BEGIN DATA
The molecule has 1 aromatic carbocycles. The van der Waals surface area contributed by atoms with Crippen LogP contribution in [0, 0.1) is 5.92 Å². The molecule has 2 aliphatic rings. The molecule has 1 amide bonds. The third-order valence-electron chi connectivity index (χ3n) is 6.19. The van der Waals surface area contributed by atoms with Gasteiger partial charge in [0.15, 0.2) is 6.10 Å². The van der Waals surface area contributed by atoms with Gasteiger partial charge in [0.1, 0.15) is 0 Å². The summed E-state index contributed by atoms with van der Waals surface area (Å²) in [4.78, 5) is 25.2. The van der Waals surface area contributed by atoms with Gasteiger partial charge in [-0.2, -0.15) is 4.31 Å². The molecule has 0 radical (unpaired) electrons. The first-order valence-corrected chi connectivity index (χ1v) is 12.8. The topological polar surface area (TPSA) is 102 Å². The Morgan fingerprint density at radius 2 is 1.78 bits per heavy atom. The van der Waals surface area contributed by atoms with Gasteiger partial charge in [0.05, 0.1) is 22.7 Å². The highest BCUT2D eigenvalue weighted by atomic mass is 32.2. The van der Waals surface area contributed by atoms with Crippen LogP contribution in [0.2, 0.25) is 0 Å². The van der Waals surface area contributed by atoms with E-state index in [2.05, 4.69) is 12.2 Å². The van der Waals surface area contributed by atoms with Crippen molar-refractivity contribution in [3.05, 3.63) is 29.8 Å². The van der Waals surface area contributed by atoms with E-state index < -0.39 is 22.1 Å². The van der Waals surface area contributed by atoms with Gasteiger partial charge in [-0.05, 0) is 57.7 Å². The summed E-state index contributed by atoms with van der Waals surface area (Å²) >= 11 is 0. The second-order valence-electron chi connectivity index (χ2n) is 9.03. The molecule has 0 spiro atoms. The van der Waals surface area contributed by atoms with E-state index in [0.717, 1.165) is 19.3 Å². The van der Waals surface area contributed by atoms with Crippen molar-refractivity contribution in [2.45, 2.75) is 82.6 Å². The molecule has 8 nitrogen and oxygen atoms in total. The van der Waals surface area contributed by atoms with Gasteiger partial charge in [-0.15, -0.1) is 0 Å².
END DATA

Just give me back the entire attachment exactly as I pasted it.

The molecule has 1 aromatic carbocycles. The van der Waals surface area contributed by atoms with Crippen LogP contribution in [0, 0.1) is 5.92 Å². The molecule has 2 aliphatic rings. The molecule has 1 amide bonds. The third-order valence-electron chi connectivity index (χ3n) is 6.19. The van der Waals surface area contributed by atoms with Gasteiger partial charge in [0.15, 0.2) is 6.10 Å². The van der Waals surface area contributed by atoms with Gasteiger partial charge in [0.1, 0.15) is 0 Å². The summed E-state index contributed by atoms with van der Waals surface area (Å²) in [4.78, 5) is 25.2. The van der Waals surface area contributed by atoms with Gasteiger partial charge in [-0.2, -0.15) is 4.31 Å². The molecule has 0 radical (unpaired) electrons. The first-order valence-corrected chi connectivity index (χ1v) is 12.8. The topological polar surface area (TPSA) is 102 Å². The Morgan fingerprint density at radius 2 is 1.78 bits per heavy atom. The van der Waals surface area contributed by atoms with Gasteiger partial charge in [0.05, 0.1) is 22.7 Å². The highest BCUT2D eigenvalue weighted by atomic mass is 32.2. The van der Waals surface area contributed by atoms with Crippen LogP contribution in [0.2, 0.25) is 0 Å². The van der Waals surface area contributed by atoms with E-state index in [2.05, 4.69) is 12.2 Å². The van der Waals surface area contributed by atoms with Crippen molar-refractivity contribution in [3.05, 3.63) is 29.8 Å². The van der Waals surface area contributed by atoms with E-state index < -0.39 is 22.1 Å². The van der Waals surface area contributed by atoms with Gasteiger partial charge in [-0.05, 0) is 57.7 Å². The summed E-state index contributed by atoms with van der Waals surface area (Å²) >= 11 is 0. The second-order valence-electron chi connectivity index (χ2n) is 9.03. The molecule has 0 spiro atoms. The van der Waals surface area contributed by atoms with E-state index in [0.717, 1.165) is 19.3 Å². The van der Waals surface area contributed by atoms with Crippen molar-refractivity contribution in [2.45, 2.75) is 82.6 Å². The molecule has 8 nitrogen and oxygen atoms in total. The van der Waals surface area contributed by atoms with Gasteiger partial charge in [-0.15, -0.1) is 0 Å².